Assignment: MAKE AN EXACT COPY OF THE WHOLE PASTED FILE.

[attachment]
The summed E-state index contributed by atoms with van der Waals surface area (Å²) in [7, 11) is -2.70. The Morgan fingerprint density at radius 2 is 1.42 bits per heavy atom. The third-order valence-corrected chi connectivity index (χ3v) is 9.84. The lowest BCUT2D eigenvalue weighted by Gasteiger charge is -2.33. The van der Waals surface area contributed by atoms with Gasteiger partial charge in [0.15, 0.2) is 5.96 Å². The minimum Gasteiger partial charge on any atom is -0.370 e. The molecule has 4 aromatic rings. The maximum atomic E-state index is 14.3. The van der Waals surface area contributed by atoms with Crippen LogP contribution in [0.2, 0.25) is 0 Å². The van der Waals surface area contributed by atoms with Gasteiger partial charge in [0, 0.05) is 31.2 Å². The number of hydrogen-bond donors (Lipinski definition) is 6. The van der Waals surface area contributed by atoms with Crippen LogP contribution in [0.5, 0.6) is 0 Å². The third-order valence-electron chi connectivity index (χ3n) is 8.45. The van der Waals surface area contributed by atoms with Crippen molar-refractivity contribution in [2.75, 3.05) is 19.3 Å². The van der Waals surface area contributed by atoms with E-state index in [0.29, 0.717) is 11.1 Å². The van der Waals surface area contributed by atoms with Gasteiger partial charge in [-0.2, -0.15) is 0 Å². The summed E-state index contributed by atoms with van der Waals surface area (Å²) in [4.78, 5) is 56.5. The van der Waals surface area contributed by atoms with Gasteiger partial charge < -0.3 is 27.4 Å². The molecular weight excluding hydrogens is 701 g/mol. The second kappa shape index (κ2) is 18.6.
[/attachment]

The summed E-state index contributed by atoms with van der Waals surface area (Å²) in [7, 11) is -2.70. The Morgan fingerprint density at radius 2 is 1.42 bits per heavy atom. The third-order valence-corrected chi connectivity index (χ3v) is 9.84. The lowest BCUT2D eigenvalue weighted by Gasteiger charge is -2.33. The van der Waals surface area contributed by atoms with Gasteiger partial charge in [0.15, 0.2) is 5.96 Å². The minimum Gasteiger partial charge on any atom is -0.370 e. The molecule has 4 aromatic rings. The maximum atomic E-state index is 14.3. The van der Waals surface area contributed by atoms with Crippen LogP contribution in [0.2, 0.25) is 0 Å². The van der Waals surface area contributed by atoms with Gasteiger partial charge in [0, 0.05) is 31.2 Å². The number of hydrogen-bond donors (Lipinski definition) is 6. The van der Waals surface area contributed by atoms with Crippen LogP contribution in [0.5, 0.6) is 0 Å². The third-order valence-electron chi connectivity index (χ3n) is 8.45. The van der Waals surface area contributed by atoms with Crippen molar-refractivity contribution in [2.75, 3.05) is 19.3 Å². The van der Waals surface area contributed by atoms with E-state index in [0.29, 0.717) is 11.1 Å². The van der Waals surface area contributed by atoms with Gasteiger partial charge in [-0.2, -0.15) is 0 Å². The summed E-state index contributed by atoms with van der Waals surface area (Å²) in [4.78, 5) is 56.5. The van der Waals surface area contributed by atoms with Gasteiger partial charge < -0.3 is 27.4 Å². The molecular weight excluding hydrogens is 701 g/mol. The second kappa shape index (κ2) is 18.6.